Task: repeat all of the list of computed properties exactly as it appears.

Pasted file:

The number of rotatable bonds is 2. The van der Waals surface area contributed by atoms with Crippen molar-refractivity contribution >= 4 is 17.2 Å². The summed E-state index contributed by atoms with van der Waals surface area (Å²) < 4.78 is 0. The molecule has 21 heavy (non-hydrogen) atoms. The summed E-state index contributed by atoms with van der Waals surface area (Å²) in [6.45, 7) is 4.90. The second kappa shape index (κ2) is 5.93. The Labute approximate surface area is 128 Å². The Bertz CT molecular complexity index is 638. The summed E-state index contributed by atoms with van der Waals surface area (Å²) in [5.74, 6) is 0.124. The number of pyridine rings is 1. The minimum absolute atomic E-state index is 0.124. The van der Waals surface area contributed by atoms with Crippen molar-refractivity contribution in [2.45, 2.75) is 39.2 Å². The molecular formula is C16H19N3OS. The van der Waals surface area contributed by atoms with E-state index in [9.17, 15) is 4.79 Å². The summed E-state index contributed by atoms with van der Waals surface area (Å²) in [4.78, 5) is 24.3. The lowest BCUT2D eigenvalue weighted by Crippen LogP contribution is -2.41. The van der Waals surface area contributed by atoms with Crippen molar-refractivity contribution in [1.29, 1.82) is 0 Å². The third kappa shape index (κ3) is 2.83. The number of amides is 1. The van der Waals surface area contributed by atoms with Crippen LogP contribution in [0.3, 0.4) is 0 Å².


The number of rotatable bonds is 2. The van der Waals surface area contributed by atoms with Crippen molar-refractivity contribution >= 4 is 17.2 Å². The summed E-state index contributed by atoms with van der Waals surface area (Å²) < 4.78 is 0. The molecule has 21 heavy (non-hydrogen) atoms. The summed E-state index contributed by atoms with van der Waals surface area (Å²) in [6.45, 7) is 4.90. The second kappa shape index (κ2) is 5.93. The Labute approximate surface area is 128 Å². The Bertz CT molecular complexity index is 638. The summed E-state index contributed by atoms with van der Waals surface area (Å²) in [5.74, 6) is 0.124. The number of pyridine rings is 1. The minimum absolute atomic E-state index is 0.124. The van der Waals surface area contributed by atoms with Crippen molar-refractivity contribution in [2.45, 2.75) is 39.2 Å². The molecular formula is C16H19N3OS. The van der Waals surface area contributed by atoms with E-state index in [9.17, 15) is 4.79 Å². The summed E-state index contributed by atoms with van der Waals surface area (Å²) in [4.78, 5) is 24.3. The lowest BCUT2D eigenvalue weighted by Crippen LogP contribution is -2.41. The van der Waals surface area contributed by atoms with Crippen molar-refractivity contribution in [1.29, 1.82) is 0 Å². The third kappa shape index (κ3) is 2.83. The number of amides is 1. The van der Waals surface area contributed by atoms with Crippen LogP contribution in [0.3, 0.4) is 0 Å².